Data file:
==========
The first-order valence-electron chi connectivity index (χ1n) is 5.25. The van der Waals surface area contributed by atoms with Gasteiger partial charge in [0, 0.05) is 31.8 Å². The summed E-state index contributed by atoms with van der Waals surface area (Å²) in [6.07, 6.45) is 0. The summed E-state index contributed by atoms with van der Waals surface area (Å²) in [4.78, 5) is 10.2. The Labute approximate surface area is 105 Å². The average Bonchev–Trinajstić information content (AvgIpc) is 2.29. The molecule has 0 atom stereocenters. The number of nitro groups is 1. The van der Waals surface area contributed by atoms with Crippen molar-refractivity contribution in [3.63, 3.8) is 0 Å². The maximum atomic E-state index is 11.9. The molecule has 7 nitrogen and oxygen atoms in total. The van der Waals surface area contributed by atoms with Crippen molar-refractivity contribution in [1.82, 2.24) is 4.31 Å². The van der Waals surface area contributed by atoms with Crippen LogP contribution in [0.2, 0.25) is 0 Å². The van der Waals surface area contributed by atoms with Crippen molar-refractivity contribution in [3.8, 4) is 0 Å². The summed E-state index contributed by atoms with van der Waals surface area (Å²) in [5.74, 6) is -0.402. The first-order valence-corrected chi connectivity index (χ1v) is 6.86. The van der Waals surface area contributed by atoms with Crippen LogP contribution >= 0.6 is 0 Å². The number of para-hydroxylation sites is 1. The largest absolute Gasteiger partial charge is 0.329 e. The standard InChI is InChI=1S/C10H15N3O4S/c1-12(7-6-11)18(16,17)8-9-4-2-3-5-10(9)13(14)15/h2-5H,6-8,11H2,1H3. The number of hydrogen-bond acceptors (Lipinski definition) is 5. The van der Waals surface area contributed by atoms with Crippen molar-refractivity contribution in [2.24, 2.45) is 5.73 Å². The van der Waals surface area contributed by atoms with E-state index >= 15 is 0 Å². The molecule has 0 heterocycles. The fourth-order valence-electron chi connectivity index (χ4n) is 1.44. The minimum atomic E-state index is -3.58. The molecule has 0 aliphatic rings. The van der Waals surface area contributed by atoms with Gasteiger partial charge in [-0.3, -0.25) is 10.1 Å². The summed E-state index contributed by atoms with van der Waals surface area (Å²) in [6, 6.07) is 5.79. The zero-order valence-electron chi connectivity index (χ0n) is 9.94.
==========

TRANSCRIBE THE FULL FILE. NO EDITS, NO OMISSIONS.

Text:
The first-order valence-electron chi connectivity index (χ1n) is 5.25. The van der Waals surface area contributed by atoms with Gasteiger partial charge in [0, 0.05) is 31.8 Å². The summed E-state index contributed by atoms with van der Waals surface area (Å²) in [6.07, 6.45) is 0. The summed E-state index contributed by atoms with van der Waals surface area (Å²) in [4.78, 5) is 10.2. The Labute approximate surface area is 105 Å². The average Bonchev–Trinajstić information content (AvgIpc) is 2.29. The molecule has 0 atom stereocenters. The number of nitro groups is 1. The van der Waals surface area contributed by atoms with Crippen molar-refractivity contribution in [3.63, 3.8) is 0 Å². The maximum atomic E-state index is 11.9. The molecule has 7 nitrogen and oxygen atoms in total. The van der Waals surface area contributed by atoms with Crippen molar-refractivity contribution in [1.82, 2.24) is 4.31 Å². The van der Waals surface area contributed by atoms with Crippen LogP contribution in [0.2, 0.25) is 0 Å². The van der Waals surface area contributed by atoms with Crippen molar-refractivity contribution in [3.8, 4) is 0 Å². The summed E-state index contributed by atoms with van der Waals surface area (Å²) in [5.74, 6) is -0.402. The first-order valence-corrected chi connectivity index (χ1v) is 6.86. The van der Waals surface area contributed by atoms with Crippen LogP contribution >= 0.6 is 0 Å². The number of para-hydroxylation sites is 1. The largest absolute Gasteiger partial charge is 0.329 e. The standard InChI is InChI=1S/C10H15N3O4S/c1-12(7-6-11)18(16,17)8-9-4-2-3-5-10(9)13(14)15/h2-5H,6-8,11H2,1H3. The number of hydrogen-bond acceptors (Lipinski definition) is 5. The van der Waals surface area contributed by atoms with Crippen molar-refractivity contribution in [2.24, 2.45) is 5.73 Å². The van der Waals surface area contributed by atoms with E-state index >= 15 is 0 Å². The molecule has 0 heterocycles. The fourth-order valence-electron chi connectivity index (χ4n) is 1.44. The minimum atomic E-state index is -3.58. The molecule has 0 aliphatic rings. The van der Waals surface area contributed by atoms with Gasteiger partial charge in [-0.3, -0.25) is 10.1 Å². The summed E-state index contributed by atoms with van der Waals surface area (Å²) in [6, 6.07) is 5.79. The zero-order valence-electron chi connectivity index (χ0n) is 9.94.